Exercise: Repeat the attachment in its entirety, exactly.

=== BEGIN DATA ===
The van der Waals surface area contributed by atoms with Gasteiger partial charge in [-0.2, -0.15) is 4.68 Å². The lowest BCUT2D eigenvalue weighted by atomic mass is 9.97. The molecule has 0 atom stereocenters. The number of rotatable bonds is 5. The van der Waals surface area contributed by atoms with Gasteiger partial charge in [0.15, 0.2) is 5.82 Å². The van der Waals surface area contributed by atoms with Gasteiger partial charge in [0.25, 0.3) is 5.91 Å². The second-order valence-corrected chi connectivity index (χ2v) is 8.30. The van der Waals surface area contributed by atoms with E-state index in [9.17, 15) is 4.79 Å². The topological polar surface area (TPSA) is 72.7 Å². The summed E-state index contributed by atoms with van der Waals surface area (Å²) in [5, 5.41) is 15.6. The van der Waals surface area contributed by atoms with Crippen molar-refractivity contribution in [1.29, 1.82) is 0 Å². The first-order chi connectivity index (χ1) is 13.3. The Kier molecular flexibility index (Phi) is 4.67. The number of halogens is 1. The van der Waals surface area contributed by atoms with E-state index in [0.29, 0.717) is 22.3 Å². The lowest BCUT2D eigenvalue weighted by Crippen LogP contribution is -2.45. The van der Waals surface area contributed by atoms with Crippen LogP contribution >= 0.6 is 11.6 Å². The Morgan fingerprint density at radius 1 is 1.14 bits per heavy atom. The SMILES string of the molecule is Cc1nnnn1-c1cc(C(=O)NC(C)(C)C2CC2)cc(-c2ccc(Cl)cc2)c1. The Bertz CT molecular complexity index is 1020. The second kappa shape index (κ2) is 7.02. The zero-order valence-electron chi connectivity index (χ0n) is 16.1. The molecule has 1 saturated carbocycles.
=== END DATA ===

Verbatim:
The van der Waals surface area contributed by atoms with Gasteiger partial charge in [-0.2, -0.15) is 4.68 Å². The lowest BCUT2D eigenvalue weighted by atomic mass is 9.97. The molecule has 0 atom stereocenters. The number of rotatable bonds is 5. The van der Waals surface area contributed by atoms with Gasteiger partial charge in [0.15, 0.2) is 5.82 Å². The van der Waals surface area contributed by atoms with Gasteiger partial charge in [0.25, 0.3) is 5.91 Å². The second-order valence-corrected chi connectivity index (χ2v) is 8.30. The van der Waals surface area contributed by atoms with E-state index in [9.17, 15) is 4.79 Å². The topological polar surface area (TPSA) is 72.7 Å². The summed E-state index contributed by atoms with van der Waals surface area (Å²) in [5, 5.41) is 15.6. The van der Waals surface area contributed by atoms with Crippen molar-refractivity contribution in [1.29, 1.82) is 0 Å². The first-order chi connectivity index (χ1) is 13.3. The Kier molecular flexibility index (Phi) is 4.67. The number of halogens is 1. The van der Waals surface area contributed by atoms with E-state index in [0.29, 0.717) is 22.3 Å². The lowest BCUT2D eigenvalue weighted by Crippen LogP contribution is -2.45. The van der Waals surface area contributed by atoms with Crippen LogP contribution >= 0.6 is 11.6 Å². The Morgan fingerprint density at radius 1 is 1.14 bits per heavy atom. The SMILES string of the molecule is Cc1nnnn1-c1cc(C(=O)NC(C)(C)C2CC2)cc(-c2ccc(Cl)cc2)c1. The Bertz CT molecular complexity index is 1020. The second kappa shape index (κ2) is 7.02. The zero-order valence-electron chi connectivity index (χ0n) is 16.1. The molecule has 1 saturated carbocycles.